Multi Currency Correction


What an exciting time. A huge multi currency correction could be just ahead.

An unprecedented value opportunity may be just ahead.

Before we see why, let me please exclaim loudly…proceed with care.

We may be seeing a systemic cleansing similar to the 20s. Even if we are not, this is a time when investors can do everything, that in the past, was right and still lose.

However many indicators suggest that this is a time when most investors believe the market will be down, but it actually will rise…perhaps a lot.

Invest now? Does this sound crazy? probably no crazier than in August 2007 when everything looked so fantastic and I warned readers to reduce debt and I unloaded most of my equities, moving into cash, Ecuador real estate and bonds instead.

As you can imagine I am pretty happy about this right now. We’ll review my exact portfolio later but for now let’s see where our portfolio was a year ago and where it is right now. The

2008 figures are rounded.

October 2007 Total Cash 9.7%

October 2008 Cash 10%

October 2008 Foreclosure Cash 3%

October 2008 Total Cash 13%

October 2007 Equities 6%

October 2007 Emerging Equities 1.5%

October 2008 Equities 5%

October 2008 Emerging Equities 1%

October 2008 Total Equities 6%

October 2007 Bonds 31.7%

October 2007 Emerging Bonds 8.5%

October 2008 Bonds 24%

October 2008 Emerging Bonds 10%

October 2008 Total Bonds 34%

October 2007 US Farmland 21%

October 2008 US Farmland 31%

October 2007 US Commercial Property 19%

October 2008 US Commercial Property 6%

October 2007 Ecuador Property 3%

October 2008 Ecuador Property 10%

First, let me clarify that this portfolio is not totally accurate. All the property is shown at cost. Much of this was purchased as long as a decade ago and could be sold for much more than shown. Both US and Ecuador property.

Second, even without trying to estimate a real estate value the portfolio rose…just a bit…about 5%. That is less then half the performance in 2007, but for this last year I am pleased. Not losing in 2008 is good! In addition to maintaining the portfolio’s capital, I feel especially well positioned to capitalize on current events. My cash position has grown and and many of the existing bonds mature this next year. This gives me plenty of liquidity to pick up bargains created now.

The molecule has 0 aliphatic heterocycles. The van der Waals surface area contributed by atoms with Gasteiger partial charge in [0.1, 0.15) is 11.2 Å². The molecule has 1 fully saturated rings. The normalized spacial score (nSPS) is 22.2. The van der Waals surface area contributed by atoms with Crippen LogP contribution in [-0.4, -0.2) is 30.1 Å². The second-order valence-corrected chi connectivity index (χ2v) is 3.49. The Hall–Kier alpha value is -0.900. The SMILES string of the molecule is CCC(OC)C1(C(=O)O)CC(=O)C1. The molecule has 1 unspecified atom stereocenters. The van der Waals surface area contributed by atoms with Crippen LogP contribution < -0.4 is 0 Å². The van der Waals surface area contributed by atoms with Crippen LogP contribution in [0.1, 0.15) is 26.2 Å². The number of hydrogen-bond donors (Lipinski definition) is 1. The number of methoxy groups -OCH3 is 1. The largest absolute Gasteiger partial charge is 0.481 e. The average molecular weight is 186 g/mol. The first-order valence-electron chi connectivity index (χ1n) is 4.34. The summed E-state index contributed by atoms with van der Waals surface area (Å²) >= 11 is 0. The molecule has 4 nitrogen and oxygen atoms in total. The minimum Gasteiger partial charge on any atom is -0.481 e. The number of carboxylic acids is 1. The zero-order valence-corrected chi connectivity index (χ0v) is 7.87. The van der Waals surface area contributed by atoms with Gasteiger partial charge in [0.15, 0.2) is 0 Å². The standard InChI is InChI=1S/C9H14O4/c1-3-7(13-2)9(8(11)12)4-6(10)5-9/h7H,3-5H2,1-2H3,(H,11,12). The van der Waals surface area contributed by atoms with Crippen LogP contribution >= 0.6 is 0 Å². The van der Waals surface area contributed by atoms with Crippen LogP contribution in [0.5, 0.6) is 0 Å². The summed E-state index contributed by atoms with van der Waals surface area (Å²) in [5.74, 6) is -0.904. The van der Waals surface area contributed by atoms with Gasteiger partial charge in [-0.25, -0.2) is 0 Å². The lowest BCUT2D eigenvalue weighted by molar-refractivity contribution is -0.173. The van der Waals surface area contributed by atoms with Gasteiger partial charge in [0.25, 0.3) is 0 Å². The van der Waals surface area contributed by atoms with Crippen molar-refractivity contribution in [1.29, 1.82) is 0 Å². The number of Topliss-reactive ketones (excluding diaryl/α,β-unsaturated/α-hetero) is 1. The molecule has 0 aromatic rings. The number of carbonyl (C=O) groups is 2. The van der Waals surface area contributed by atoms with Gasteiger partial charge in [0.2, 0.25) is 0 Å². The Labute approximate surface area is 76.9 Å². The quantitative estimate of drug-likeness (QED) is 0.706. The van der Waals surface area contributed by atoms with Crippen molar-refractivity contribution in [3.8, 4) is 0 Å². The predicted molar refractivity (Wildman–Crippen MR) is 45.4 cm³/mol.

Third, I did little buying or selling of equities this year. The reduction of equities in the portfolio is entirely due to drops in price of the equities held.

I mostly looked for bargains in real estate…mainly in Ecuador and picked up several.

The same is true for bonds. The reduction in bonds in the portfolio is due to
maturities and the increase in emerging markets is due to currency strengthening of the bonds held.

Last year I felt a bit like a spider sitting in its web watching the fly come closer.

Now I am ready to bite! I have committed 3% of my portfolio to buying US real estate foreclosures.

Plus I am watching equities. The time to buy may be near.

Let me explain why.

For the past 100 years or so, the US stock market has moved in approximate 15 year up and down cycles. The market has risen even in down cycle but not as much as during the up.

There has always been a lot of sideways motion in the down cycles as well. This is the movement that chops non thinking investor to pieces.

The current 15 year down cycle began 10.5 years ago in early 1998 after the historically high 1982 to 1998 15 year run up.

The previous 15 year down cycle ran from February 1966 to August 1982. I regularly compare the sub cycles of that down period with the current 1998 to 2013 down cycle to see how they match up.

The last 15 year down cycle began in February 1966 when the stock market dropped 22% in eight months.

The current 1998 to 2013, 15 year down cycle, began when the market dropped 17% in nine months in 1998.

This first drop appears to be a warning shot and has always followed by a recovery that pulls the remaining suckers in…those who are still excited from the 15 year run up that has ended though the unwary investor has not realized this fact.

The first recovery in the 1966 – 1982 cycle ran from late 1966 to 1968. The market rose +48% in 26 months. This is when I first became involved in investing…at age 22. I knew everything. I had all the facts (supported by the last 15 years). So I lost everything (and a bit more) from 1968 to 1970 when the market dropped 36% in 18 months.

The first 1998-2013 recovery came from 1998 to 2000 when the market rose 60% in 18 months. This was a faster, higher recovery (than in 1966 to 1968) and it was followed by a slower, more shallow slide in the second 1998-2013 down sub cycle. From 2000-2003 it took the market 36 months to drop 25%. (compared to the 36% in 18 months in the previous down cycle).